5 oz rum
1 Tb Turbinado sugar
1 5.4 oz can coconut cream
1 bunch fresh mint
Handful of coconut Chips
Zest of one lime
1. In a large bowl, mix together the coconut cream, lime juice, rum, and turbinado sugar.
2. Trim 3-4 inches off of the fronds of your pineapple. Quarter the pineapple lengthwise, and carve around the skin to release the inner fruit in each section. Wrap the pineapple skin boats and refrigerate them. You’ll use these tomorrow.
3. Core your pineapple and cut the flesh into ¼ inch triangles and place in the coconut rum mixture. Stir gently to ensure even coverage. Cover the bowl with plastic wrap and refrigerate overnight.
4. After 24 hours, remove the pineapple from the marinade. Assemble the pineapple triangles in the pineapple boats. Garnish with fresh mint leaves, coconut chips, and lime zest. Spoon any extra coconut marinade over the pineapple. Enjoy responsibly. It’s stronger than you think!
Want to try another whole fruit cocktail? Check out Chef Lili’s melon margarita.
Do you think of cantaloupe as a filler fruit? Think again. In Chef Lili Dagan’s latest cocktail, cantaloupe becomes the life of the party.
Somehow, this margarita is more than the sum of its parts. If you have a blender, the whole thing only takes a few minutes to make (ok, there’s some freezing time involved, but that just takes a little planning). At the end, you’re rewarded with a drink that’s not only refreshing, it’s downright festive.
Recipe: Cantaloupe Mint Margarita
Makes 1-2 servings, depending on what kind of day you’re having
1 whole cantaloupe
2 springs mint, plus more for garnish
2 oz tequila blanco
1 oz Curaçao triple sec
1 oz fresh lime juice
Lime wheels, spicy salt, and mint for garnish
1. Make your cantaloupe ice cubes. Locate the stem of the cantaloupe, and imagine a line going through the cantaloupe starting at the stem. Cut perpendicular to that line. Once cut, your melon will form two bowl-shaped halves. Scoop out and discard the seeds of both halves.
2. Use a melon baller or other spoon (if you don’t have a melon baller, a tablespoon will work well) to scoop your melon half into balls. Lay on a sheet pan. Make sure the balls don’t overlap, or they will stick. Lay sheet pan flat to freeze for at least 1 hour.
3. Take the remaining melon half and scoop out the flesh. Blend with leaves from 2 sprigs of mint. Reserve the rind of the melon, intact.
4. Place 1 tablespoon of spiced salt on a plate and roll the edge of the reserved melon rind through it. As you roll, salt should stick to the rind and form a salted rim. If it does not stick, lightly dampen the edge of the rind and try again.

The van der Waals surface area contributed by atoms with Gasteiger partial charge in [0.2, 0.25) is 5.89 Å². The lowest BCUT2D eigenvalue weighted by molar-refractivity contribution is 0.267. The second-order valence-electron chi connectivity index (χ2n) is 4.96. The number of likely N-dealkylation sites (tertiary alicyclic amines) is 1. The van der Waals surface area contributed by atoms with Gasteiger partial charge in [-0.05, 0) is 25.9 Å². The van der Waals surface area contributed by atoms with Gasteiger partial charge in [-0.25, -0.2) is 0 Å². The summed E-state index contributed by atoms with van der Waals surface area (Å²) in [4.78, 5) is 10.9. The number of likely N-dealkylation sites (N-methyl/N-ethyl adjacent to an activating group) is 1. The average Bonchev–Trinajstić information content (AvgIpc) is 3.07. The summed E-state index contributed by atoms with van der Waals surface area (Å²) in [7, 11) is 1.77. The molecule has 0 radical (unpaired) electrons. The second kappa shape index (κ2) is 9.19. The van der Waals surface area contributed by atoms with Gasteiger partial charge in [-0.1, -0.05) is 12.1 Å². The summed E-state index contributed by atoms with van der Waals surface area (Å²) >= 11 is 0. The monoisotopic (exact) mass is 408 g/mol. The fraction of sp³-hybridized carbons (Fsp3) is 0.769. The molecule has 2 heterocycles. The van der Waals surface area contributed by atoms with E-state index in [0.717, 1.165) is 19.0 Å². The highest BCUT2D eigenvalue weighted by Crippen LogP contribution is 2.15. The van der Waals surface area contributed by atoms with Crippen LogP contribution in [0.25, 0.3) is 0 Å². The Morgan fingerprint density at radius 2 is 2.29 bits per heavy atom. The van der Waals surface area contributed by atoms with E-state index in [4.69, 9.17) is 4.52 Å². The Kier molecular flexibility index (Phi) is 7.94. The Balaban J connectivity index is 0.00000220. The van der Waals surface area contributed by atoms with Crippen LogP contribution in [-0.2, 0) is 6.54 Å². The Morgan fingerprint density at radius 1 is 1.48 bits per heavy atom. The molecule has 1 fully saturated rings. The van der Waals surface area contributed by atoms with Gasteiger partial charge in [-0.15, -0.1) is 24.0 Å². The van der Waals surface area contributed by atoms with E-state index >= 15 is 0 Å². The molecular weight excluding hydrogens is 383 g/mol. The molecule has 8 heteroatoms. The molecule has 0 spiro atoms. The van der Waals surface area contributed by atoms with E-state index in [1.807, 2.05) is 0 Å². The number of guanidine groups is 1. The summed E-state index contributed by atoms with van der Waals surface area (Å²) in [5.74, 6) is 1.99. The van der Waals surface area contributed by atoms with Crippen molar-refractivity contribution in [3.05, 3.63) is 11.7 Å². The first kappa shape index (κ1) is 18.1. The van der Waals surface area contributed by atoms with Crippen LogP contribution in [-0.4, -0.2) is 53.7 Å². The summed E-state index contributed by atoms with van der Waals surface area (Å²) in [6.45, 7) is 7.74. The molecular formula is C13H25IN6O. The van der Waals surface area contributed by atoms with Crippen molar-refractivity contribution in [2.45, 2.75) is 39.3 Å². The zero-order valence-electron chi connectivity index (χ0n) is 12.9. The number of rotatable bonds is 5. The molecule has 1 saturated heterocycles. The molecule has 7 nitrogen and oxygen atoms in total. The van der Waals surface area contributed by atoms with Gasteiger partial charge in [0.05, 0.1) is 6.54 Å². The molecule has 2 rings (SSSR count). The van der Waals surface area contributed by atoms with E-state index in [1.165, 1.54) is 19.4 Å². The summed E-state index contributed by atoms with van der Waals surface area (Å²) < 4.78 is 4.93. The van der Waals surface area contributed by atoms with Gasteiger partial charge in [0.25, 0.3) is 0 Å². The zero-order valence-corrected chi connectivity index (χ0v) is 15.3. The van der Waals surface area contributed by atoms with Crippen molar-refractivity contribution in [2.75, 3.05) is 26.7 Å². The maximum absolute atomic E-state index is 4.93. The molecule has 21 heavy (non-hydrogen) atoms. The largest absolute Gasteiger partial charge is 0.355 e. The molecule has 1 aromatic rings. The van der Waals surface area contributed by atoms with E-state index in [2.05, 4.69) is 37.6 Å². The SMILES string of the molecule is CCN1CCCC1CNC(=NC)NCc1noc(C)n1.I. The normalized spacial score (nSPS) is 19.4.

5. Fill a cocktail shaker with ice and add 8 oz of cantaloupe juice, 2 oz tequila blanco, 1 oz Curaçao triple sec, 1 oz fresh lime juice. Strain into the reserved melon half. Gently add your frozen cantaloupe ice cubes, some lime wheels, and a sprig of mint.
Chef Lili Dagan knows the antidote to quarantine gloom is a tropical drink. Here’s her recipe for a bright and frothy cocktail we’re calling el Gajes del Oficio, or “the occupational hazard.”
I live in Bushwick, right down the street from a place called Tulicingo Deli Grocery. I can always count on them to have super cheap and extremely ripe fruit. While out shopping the other day, I passed by a bin of pineapples so fragrant that I couldn’t help but buy one. As the weather starts to warm up, all I want to do is sit outside and sip on a tropical drink. I can’t go to a bar right now, but here’s what I came up with instead.
This cocktail is sort of the lovechild of my three favorite patio drinks: a mezcal negroni, a piña colada, and an Aperol spritz. It’s a little labor intensive, but I promise it’s worth it (and hey, we have the time). Can’t find fresh pineapple? I suppose canned will do.
Peel, core, and dice your pineapple. Save the skins!
Make some pineapple water. Transfer the reserved skins to a stockpot with a knob of fresh ginger and 4 cloves of smashed garlic. Bring to a boil and then simmer on medium heat for 40 minutes. Simmer for 40 minutes, then strain and let cool.
While the pineapple water cools, blend the pineapple and strain it through a fine mesh sieve.
To assemble, gather a cocktail shaker, a glass, some ice cubes, limes, a citrus juicer, Aperol, mezcal (tequila would work too), and some spicy salt.